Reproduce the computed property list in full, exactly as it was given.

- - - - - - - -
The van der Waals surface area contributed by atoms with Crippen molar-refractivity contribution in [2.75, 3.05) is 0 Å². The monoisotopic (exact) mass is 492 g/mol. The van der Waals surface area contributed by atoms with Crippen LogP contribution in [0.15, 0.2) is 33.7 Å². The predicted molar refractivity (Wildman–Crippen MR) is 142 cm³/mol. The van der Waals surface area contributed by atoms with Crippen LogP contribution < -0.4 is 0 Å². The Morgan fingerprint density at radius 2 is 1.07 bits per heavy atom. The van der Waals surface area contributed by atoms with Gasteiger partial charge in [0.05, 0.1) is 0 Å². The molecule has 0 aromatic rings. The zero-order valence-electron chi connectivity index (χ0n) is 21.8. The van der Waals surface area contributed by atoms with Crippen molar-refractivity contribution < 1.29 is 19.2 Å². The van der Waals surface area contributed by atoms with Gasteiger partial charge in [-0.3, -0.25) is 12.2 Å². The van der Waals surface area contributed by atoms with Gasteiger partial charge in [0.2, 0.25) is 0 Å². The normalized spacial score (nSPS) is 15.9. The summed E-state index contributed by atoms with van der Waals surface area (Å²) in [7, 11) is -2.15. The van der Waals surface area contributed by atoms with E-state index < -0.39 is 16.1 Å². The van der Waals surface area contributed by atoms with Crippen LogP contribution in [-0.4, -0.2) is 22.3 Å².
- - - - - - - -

The van der Waals surface area contributed by atoms with Crippen molar-refractivity contribution in [2.75, 3.05) is 0 Å². The monoisotopic (exact) mass is 492 g/mol. The van der Waals surface area contributed by atoms with Crippen LogP contribution in [0.15, 0.2) is 33.7 Å². The predicted molar refractivity (Wildman–Crippen MR) is 142 cm³/mol. The van der Waals surface area contributed by atoms with Crippen LogP contribution < -0.4 is 0 Å². The Morgan fingerprint density at radius 2 is 1.07 bits per heavy atom. The van der Waals surface area contributed by atoms with Gasteiger partial charge in [0.05, 0.1) is 0 Å². The molecule has 0 aromatic rings. The zero-order valence-electron chi connectivity index (χ0n) is 21.8. The van der Waals surface area contributed by atoms with Crippen molar-refractivity contribution < 1.29 is 19.2 Å². The van der Waals surface area contributed by atoms with Gasteiger partial charge in [-0.3, -0.25) is 12.2 Å². The van der Waals surface area contributed by atoms with Gasteiger partial charge in [0.2, 0.25) is 0 Å². The normalized spacial score (nSPS) is 15.9. The summed E-state index contributed by atoms with van der Waals surface area (Å²) in [7, 11) is -2.15. The van der Waals surface area contributed by atoms with E-state index < -0.39 is 16.1 Å². The van der Waals surface area contributed by atoms with Crippen LogP contribution in [-0.4, -0.2) is 22.3 Å².